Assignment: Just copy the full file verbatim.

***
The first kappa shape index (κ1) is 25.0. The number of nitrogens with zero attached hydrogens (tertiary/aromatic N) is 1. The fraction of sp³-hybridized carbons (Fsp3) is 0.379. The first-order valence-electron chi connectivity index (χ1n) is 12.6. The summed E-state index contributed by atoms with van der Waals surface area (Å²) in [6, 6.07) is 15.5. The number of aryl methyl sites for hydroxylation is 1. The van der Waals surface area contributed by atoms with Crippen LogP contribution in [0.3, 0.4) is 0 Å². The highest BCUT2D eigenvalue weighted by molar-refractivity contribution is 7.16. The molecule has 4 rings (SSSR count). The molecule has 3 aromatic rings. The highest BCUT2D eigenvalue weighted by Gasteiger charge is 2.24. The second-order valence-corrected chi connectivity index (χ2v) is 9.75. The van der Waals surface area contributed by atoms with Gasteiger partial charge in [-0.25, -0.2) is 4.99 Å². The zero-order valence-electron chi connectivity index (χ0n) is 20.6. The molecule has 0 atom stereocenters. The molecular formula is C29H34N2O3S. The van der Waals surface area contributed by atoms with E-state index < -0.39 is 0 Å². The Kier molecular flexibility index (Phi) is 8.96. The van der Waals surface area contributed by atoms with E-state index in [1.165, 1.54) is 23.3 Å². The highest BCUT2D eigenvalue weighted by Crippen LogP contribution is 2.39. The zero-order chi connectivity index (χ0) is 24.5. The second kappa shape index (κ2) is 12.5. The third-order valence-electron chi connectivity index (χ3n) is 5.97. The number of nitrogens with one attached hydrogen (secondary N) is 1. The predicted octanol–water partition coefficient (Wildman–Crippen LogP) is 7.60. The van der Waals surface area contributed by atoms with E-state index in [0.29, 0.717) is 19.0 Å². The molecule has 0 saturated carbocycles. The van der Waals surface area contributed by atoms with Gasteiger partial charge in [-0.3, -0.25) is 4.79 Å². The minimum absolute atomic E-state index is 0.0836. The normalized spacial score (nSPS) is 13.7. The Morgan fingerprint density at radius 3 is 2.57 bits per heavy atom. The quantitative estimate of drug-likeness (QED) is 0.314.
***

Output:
The first kappa shape index (κ1) is 25.0. The number of nitrogens with zero attached hydrogens (tertiary/aromatic N) is 1. The fraction of sp³-hybridized carbons (Fsp3) is 0.379. The first-order valence-electron chi connectivity index (χ1n) is 12.6. The summed E-state index contributed by atoms with van der Waals surface area (Å²) in [6, 6.07) is 15.5. The number of aryl methyl sites for hydroxylation is 1. The van der Waals surface area contributed by atoms with Crippen LogP contribution in [0.3, 0.4) is 0 Å². The highest BCUT2D eigenvalue weighted by molar-refractivity contribution is 7.16. The molecule has 4 rings (SSSR count). The molecule has 3 aromatic rings. The highest BCUT2D eigenvalue weighted by Gasteiger charge is 2.24. The second-order valence-corrected chi connectivity index (χ2v) is 9.75. The van der Waals surface area contributed by atoms with Gasteiger partial charge in [-0.25, -0.2) is 4.99 Å². The zero-order valence-electron chi connectivity index (χ0n) is 20.6. The molecule has 0 atom stereocenters. The molecular formula is C29H34N2O3S. The van der Waals surface area contributed by atoms with E-state index < -0.39 is 0 Å². The Kier molecular flexibility index (Phi) is 8.96. The van der Waals surface area contributed by atoms with E-state index in [1.165, 1.54) is 23.3 Å². The highest BCUT2D eigenvalue weighted by Crippen LogP contribution is 2.39. The zero-order chi connectivity index (χ0) is 24.5. The second kappa shape index (κ2) is 12.5. The third-order valence-electron chi connectivity index (χ3n) is 5.97. The number of nitrogens with one attached hydrogen (secondary N) is 1. The predicted octanol–water partition coefficient (Wildman–Crippen LogP) is 7.60. The van der Waals surface area contributed by atoms with E-state index in [0.29, 0.717) is 19.0 Å². The molecule has 0 saturated carbocycles. The van der Waals surface area contributed by atoms with Gasteiger partial charge in [-0.3, -0.25) is 4.79 Å². The minimum absolute atomic E-state index is 0.0836. The normalized spacial score (nSPS) is 13.7. The Morgan fingerprint density at radius 3 is 2.57 bits per heavy atom. The quantitative estimate of drug-likeness (QED) is 0.314.